“Every scrap of biological diversity is priceless, to be learned and cherished, and never to be surrendered without a struggle.”
- E.O. Wilson
Small but mighty
Amidst the microscopic universe around us and within us lies the future of microbial production - whether it be for food, fuel, cosmetics, therapeutics, materials, and more.
The discovery of a fraction of the trillions of these microorganisms (i.e., bacteria, fungi, and viruses) has transformed the way we produce chemicals (ethanol) and metabolites (amino acids), break down environmental pollutants, treat cancers, restore our gut flora, and more.
Similarly, our ongoing understanding of the agricultural microbiome - the interactions between a plant and the microbes on its leaves, roots, and surrounding soil essential for development - allows us to use nature's biology to protect and nurture crops.
Leave no trace
Since its conception, farming has re-released 133 gigatons of the original “carbon stocks” accumulated in the Earth’s soil into the atmosphere since its conception. In the last century, the Industrial Revolution introduced new tools and processes that increased agricultural productivity and the rate of soil carbon loss.
The Green Revolution compounded the problem - ushering in a near-ubiquitous adoption of chemicals that disrupt the plant-microbe relationship. Yet if we rewind the clock 700 million years, it was bacteria and fungi that first shaped Earth’s soil structure, establishing livable conditions for the evolution of plants.
Through a process that starts with photosynthesis, plants can now absorb carbon from the atmosphere and feed microbes into the soil - turning leftover residue and root secretions into the building blocks of soil organic matter (SOM).
Thus, with US croplands losing nearly twice as much soil to erosion as the Great Plains lost annually during the peak of the Dust Bowl, researchers, startups, and corporates are turning to the world’s smallest organisms for solutions to the planet’s most existential threats.
The microbe gold rush
Before we can replace chemical inputs and produce food with less impact on the land, we first must find new ways to identify and package endophytes - microbes living on, around, and within plant tissues.
With millions of microorganisms in the soil to sort through, the challenge is two-fold: unraveling plant-microbe interactions (i.e., which bacteria or fungus performs what function for a given plant) and classifying the most valuable strains in the bacterial goldmine.
High throughput environmental DNA sequencing paired with machine learning is beginning to paint a clearer picture of ecosystems' genetic material. Pioneers like Pluton Biosciences and Funga act as the "picks and shovels" - indexing microbes for use in agriculture and forestry. (Concerto Biosciences maps microorganisms for the life science sector, and MicroByre domesticates microbes for the chemicals market.)
A more granular understanding of individual microorganisms allows us to isolate or corral beneficial strains into consortiums to reduce the need for synthetic inputs by aiding in abiotic stress, defending against pests & pathogens, and sequestering carbon from the atmosphere & fixing nitrogen in the soil.
In particular, new companies are cropping up to replace traditional seed coatings, typically comprised of pesticide mixtures, with extremophiles - a class of microscopic organisms distinguished by their unique ability to thrive in extreme conditions.
When seeds coated with Puna Bio's extremophiles germinate, they take the bacteria inside the plant to improve stress resistance and increase yields in harsh or degraded environments. Alternatively, Loam Bio's microbial treatment enhances a plant's ability to turn CO2 into simple sugars, which transform into stable forms of carbon in the soil.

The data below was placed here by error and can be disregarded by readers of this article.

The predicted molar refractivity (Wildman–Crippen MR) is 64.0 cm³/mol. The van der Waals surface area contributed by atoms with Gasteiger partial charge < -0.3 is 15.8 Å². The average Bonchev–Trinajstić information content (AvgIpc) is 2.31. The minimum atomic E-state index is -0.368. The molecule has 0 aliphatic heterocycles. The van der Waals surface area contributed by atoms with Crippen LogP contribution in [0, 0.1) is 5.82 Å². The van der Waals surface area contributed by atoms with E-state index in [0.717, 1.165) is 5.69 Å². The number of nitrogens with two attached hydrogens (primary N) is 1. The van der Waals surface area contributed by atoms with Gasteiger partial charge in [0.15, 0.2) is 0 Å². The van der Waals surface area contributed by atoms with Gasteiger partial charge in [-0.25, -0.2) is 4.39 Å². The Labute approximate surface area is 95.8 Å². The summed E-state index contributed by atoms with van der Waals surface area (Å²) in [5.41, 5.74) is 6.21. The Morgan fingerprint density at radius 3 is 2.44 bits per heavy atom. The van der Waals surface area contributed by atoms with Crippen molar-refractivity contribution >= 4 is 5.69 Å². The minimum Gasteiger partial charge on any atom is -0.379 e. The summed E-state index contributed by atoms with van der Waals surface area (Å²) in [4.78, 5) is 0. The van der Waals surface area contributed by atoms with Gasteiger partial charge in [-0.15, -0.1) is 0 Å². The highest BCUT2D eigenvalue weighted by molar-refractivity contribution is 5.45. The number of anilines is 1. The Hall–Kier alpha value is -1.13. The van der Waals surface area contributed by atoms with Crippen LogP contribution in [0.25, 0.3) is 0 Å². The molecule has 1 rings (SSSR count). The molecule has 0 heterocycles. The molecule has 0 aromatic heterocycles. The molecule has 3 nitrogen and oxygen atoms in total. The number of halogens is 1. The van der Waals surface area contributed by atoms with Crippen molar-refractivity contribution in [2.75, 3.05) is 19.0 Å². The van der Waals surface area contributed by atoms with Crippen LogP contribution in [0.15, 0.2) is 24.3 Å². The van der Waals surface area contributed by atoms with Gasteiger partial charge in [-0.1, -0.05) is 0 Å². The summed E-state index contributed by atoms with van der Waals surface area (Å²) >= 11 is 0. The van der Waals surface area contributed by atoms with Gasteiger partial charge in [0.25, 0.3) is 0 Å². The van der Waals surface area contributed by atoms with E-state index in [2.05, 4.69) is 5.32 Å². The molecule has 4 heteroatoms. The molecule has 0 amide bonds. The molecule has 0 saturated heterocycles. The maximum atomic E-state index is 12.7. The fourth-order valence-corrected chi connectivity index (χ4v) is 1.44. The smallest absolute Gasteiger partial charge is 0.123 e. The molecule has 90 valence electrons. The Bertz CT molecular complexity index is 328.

To counteract the delivery and fragility challenges facing products derived from living organisms, Andes Ag uses its Microprime™ technology to insulate its engineered microbes from harmful soil conditions and weather by packing them into the free space in the seeds themselves.
It remains unclear how markets in Europe and other geographies, which prohibit the cultivation of genetically modified organisms, will react to modified microbes.
Winning over skeptical farmers is an uphill battle. To do so, new microbial solutions will need to overcome growers’ unique set of challenges, including:
Application: Bacterial treatments external to the seed (i.e., coatings and liquid amendments) expose endophytes to erratic weather and soil teeming with existing microbes competing for survival - leaving behind a subset of available strains once the seed germinates.
Behavior change: Instead of being a "drop-in" replacement for chemical counterparts, many microbial products are applied "in-furrow" (close to the seed), which requires expensive specialized equipment.
Stability: Microbial products have historically suffered from limited shelf life (~30 days) at specific temperatures - creating a narrow window for success compared to mass-produced, highly consistent chemicals.
The plant microbiome remains one of the final frontiers in agriculture. ReGen Ventures is excited for a future where new tools help preserve and categorize nature's biological/molecular knowledge and deploy it to solve our most important problems. If this sounds like something you are working on, get in touch!
Probably one of the more well-written comment pieces on this subject I have seen for a very long time. Great Job. 20 years ago this was thought of as rubbish, however, our company pursued this line and produced some amazing products that both stimulated existing soil biology and added fungi & bacteria to depleted soils, with amazing results. we still do this now by teaching farmers how. Through Soil School, run by our not for profit org Organic Matters Foundation. coupled with The Carbon Bank, great things are happening.